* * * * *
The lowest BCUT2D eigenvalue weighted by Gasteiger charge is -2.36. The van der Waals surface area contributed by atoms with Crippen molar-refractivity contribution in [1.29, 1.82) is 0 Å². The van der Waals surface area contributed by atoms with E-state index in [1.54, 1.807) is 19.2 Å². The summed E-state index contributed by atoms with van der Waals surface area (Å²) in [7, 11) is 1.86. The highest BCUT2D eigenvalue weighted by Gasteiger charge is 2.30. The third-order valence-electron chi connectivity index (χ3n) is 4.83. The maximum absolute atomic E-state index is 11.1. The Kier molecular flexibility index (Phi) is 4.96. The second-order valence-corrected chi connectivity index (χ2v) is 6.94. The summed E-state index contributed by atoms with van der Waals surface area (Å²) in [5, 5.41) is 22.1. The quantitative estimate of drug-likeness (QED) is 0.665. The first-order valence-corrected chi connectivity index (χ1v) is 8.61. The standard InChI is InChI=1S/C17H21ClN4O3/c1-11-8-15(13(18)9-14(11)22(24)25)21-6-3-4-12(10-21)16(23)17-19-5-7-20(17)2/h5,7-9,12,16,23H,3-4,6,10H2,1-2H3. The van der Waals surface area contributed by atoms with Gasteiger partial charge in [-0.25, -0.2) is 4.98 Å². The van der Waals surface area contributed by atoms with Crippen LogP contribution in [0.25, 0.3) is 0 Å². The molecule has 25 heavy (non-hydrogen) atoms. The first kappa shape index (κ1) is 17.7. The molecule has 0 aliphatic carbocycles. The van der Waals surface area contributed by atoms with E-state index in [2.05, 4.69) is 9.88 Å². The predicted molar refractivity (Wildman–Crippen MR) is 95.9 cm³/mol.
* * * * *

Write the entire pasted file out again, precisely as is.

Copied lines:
The lowest BCUT2D eigenvalue weighted by Gasteiger charge is -2.36. The van der Waals surface area contributed by atoms with Crippen molar-refractivity contribution in [1.29, 1.82) is 0 Å². The van der Waals surface area contributed by atoms with E-state index in [1.54, 1.807) is 19.2 Å². The summed E-state index contributed by atoms with van der Waals surface area (Å²) in [7, 11) is 1.86. The highest BCUT2D eigenvalue weighted by Gasteiger charge is 2.30. The third-order valence-electron chi connectivity index (χ3n) is 4.83. The maximum absolute atomic E-state index is 11.1. The Kier molecular flexibility index (Phi) is 4.96. The second-order valence-corrected chi connectivity index (χ2v) is 6.94. The summed E-state index contributed by atoms with van der Waals surface area (Å²) in [5, 5.41) is 22.1. The quantitative estimate of drug-likeness (QED) is 0.665. The first-order valence-corrected chi connectivity index (χ1v) is 8.61. The standard InChI is InChI=1S/C17H21ClN4O3/c1-11-8-15(13(18)9-14(11)22(24)25)21-6-3-4-12(10-21)16(23)17-19-5-7-20(17)2/h5,7-9,12,16,23H,3-4,6,10H2,1-2H3. The van der Waals surface area contributed by atoms with Gasteiger partial charge in [-0.25, -0.2) is 4.98 Å². The van der Waals surface area contributed by atoms with Crippen LogP contribution in [0.25, 0.3) is 0 Å². The molecule has 25 heavy (non-hydrogen) atoms. The first kappa shape index (κ1) is 17.7. The molecule has 0 aliphatic carbocycles. The van der Waals surface area contributed by atoms with E-state index in [2.05, 4.69) is 9.88 Å². The predicted molar refractivity (Wildman–Crippen MR) is 95.9 cm³/mol.